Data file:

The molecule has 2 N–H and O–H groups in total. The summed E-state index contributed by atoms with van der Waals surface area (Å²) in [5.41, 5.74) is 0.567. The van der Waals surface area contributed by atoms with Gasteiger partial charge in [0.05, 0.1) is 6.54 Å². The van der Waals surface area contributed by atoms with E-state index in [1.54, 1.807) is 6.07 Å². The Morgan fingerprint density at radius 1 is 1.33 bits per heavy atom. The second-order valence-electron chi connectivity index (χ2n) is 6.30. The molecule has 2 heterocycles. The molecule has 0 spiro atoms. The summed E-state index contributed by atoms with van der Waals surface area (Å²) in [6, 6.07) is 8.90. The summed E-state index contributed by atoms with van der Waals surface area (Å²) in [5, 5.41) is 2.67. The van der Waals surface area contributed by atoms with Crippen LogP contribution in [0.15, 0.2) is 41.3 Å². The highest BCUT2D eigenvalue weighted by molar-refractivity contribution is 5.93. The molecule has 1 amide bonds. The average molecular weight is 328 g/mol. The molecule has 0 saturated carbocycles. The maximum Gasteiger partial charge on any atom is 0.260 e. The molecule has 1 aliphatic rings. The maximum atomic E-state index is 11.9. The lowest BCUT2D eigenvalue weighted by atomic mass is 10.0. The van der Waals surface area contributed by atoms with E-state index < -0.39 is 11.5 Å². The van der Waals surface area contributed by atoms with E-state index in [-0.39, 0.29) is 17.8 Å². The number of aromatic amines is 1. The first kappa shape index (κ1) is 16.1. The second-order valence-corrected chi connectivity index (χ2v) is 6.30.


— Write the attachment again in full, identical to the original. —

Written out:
The molecule has 2 N–H and O–H groups in total. The summed E-state index contributed by atoms with van der Waals surface area (Å²) in [5.41, 5.74) is 0.567. The van der Waals surface area contributed by atoms with Gasteiger partial charge in [0.05, 0.1) is 6.54 Å². The van der Waals surface area contributed by atoms with E-state index in [1.54, 1.807) is 6.07 Å². The Morgan fingerprint density at radius 1 is 1.33 bits per heavy atom. The second-order valence-electron chi connectivity index (χ2n) is 6.30. The molecule has 2 heterocycles. The molecule has 0 spiro atoms. The summed E-state index contributed by atoms with van der Waals surface area (Å²) in [6, 6.07) is 8.90. The summed E-state index contributed by atoms with van der Waals surface area (Å²) in [5, 5.41) is 2.67. The van der Waals surface area contributed by atoms with Crippen LogP contribution in [0.15, 0.2) is 41.3 Å². The highest BCUT2D eigenvalue weighted by molar-refractivity contribution is 5.93. The molecule has 1 amide bonds. The average molecular weight is 328 g/mol. The molecule has 0 saturated carbocycles. The maximum Gasteiger partial charge on any atom is 0.260 e. The molecule has 1 aliphatic rings. The maximum atomic E-state index is 11.9. The lowest BCUT2D eigenvalue weighted by atomic mass is 10.0. The van der Waals surface area contributed by atoms with E-state index < -0.39 is 11.5 Å². The van der Waals surface area contributed by atoms with E-state index in [-0.39, 0.29) is 17.8 Å². The number of aromatic amines is 1. The first kappa shape index (κ1) is 16.1. The second-order valence-corrected chi connectivity index (χ2v) is 6.30.